“Coming to Jazz,” by Arya Jenkins

September 15th, 2013

Publisher’s Note: The publication of Arya Jenkins’ “Soliloquy” is the first of three short stories she has been commissioned to write for Jerry Jazz Musician. For information about her column, please see our September 12 “Letter From the Publisher.”

aryajenkins

COMING TO JAZZ

By Arya F. Jenkins

 On the occasion of my 12th or 13th birthday, my father presented me with my own copy of a favorite album of his, Dave Brubeck’s Time Out and said, “This music is going to change your life.” The music sounded like nothing I’d ever heard. It was original and different and piqued my curiosity although I would not embrace it until later in my life. In the early 90s, when I was reading my poems in cafes that often played jazz in Connecticut, New York and Massachusetts, I started really listening to the music, and found it captivating. I went through some hard times and simultaneously got deeper into jazz. I got to dig jazz especially from the hard bop era, and read about it, and identified with the struggles and ideas of many of its main characters. Although I am no expert on the genre, I believe I am of the music and a product of it due to my own background and experiences. As a bicultural–my mother was Colombian; my dad, from Iowa–I have my whole life been caught up in complicated series of diversities that stemmed from this original one.

 Jazz celebrates both diversity and the outsider, not just African Americans, but women, although in my view, these are at the heart of jazz. You cannot escape the voices of Bird or Trane or Ella Fitzgerald or Sarah Vaughn if you care about jazz at all.

 So this is where I come from, writing about, from and into jazz in this highly personalized fashion as a way of celebrating and mining my own diversity as well as exploring the genre.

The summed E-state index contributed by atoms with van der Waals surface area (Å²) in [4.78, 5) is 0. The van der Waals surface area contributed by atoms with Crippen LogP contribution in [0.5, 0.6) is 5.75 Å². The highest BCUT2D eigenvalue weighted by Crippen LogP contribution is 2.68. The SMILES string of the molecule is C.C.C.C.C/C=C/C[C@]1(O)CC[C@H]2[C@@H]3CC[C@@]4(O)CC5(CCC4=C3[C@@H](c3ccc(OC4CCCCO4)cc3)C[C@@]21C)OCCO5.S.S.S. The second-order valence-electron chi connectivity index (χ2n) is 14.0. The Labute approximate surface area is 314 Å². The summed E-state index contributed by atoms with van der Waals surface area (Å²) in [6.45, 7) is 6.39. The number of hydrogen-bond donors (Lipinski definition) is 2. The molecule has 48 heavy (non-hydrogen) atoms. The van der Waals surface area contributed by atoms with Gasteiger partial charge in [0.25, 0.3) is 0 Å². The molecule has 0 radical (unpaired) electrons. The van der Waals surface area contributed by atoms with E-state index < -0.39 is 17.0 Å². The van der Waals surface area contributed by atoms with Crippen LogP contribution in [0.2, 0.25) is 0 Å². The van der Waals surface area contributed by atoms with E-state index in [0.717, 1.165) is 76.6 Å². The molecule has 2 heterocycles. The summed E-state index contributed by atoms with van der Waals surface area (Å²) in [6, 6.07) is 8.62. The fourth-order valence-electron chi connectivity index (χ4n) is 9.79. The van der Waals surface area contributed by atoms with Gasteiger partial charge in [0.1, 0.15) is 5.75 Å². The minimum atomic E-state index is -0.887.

Soliloquy

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In This Issue

Painting of Clifford Brown by Warren Goodson
The 43 poets who contribute to the Summer Collection of jazz poetry communicate their heartfelt passion for the artistry and inspiration found in jazz music, and help readers, in the words of Art Blakey, “wash away the dust of everyday life” – a special gift to share during this restless summer of discontent…and hope.

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photo courtesy John Bolger Collection
Philip Clark, author of Dave Brubeck: A Life in Time, discusses the enigmatic and extraordinary pianist, composer, and band leader, whose most notable achievements came during a time of major societal and cultural change, and often in the face of critics who at times found his music too technical and bombastic.

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photo FDR Presidential Library & Museum
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Ornette Coleman 1966/photo courtesy Mosaic Images
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Book Excerpt

In the introduction to Dave Brubeck: A Life in Time – the author Philip Clark writes about the origins of the book, and his interest in shining a light on how Brubeck, “thoughtful and sensitive as he was, had been changed as a musician and as a man by the troubled times through which he lived and during which he produced such optimistic, life-enhancing art.”

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Bob Hecht and Grover Sales host a previously unpublished 1985 interview with the late, great jazz saxophonist Lee Konitz, who talks about Miles, Kenton, Ornette, Tristano, and the art of improvisation...

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In an Earlier Issue

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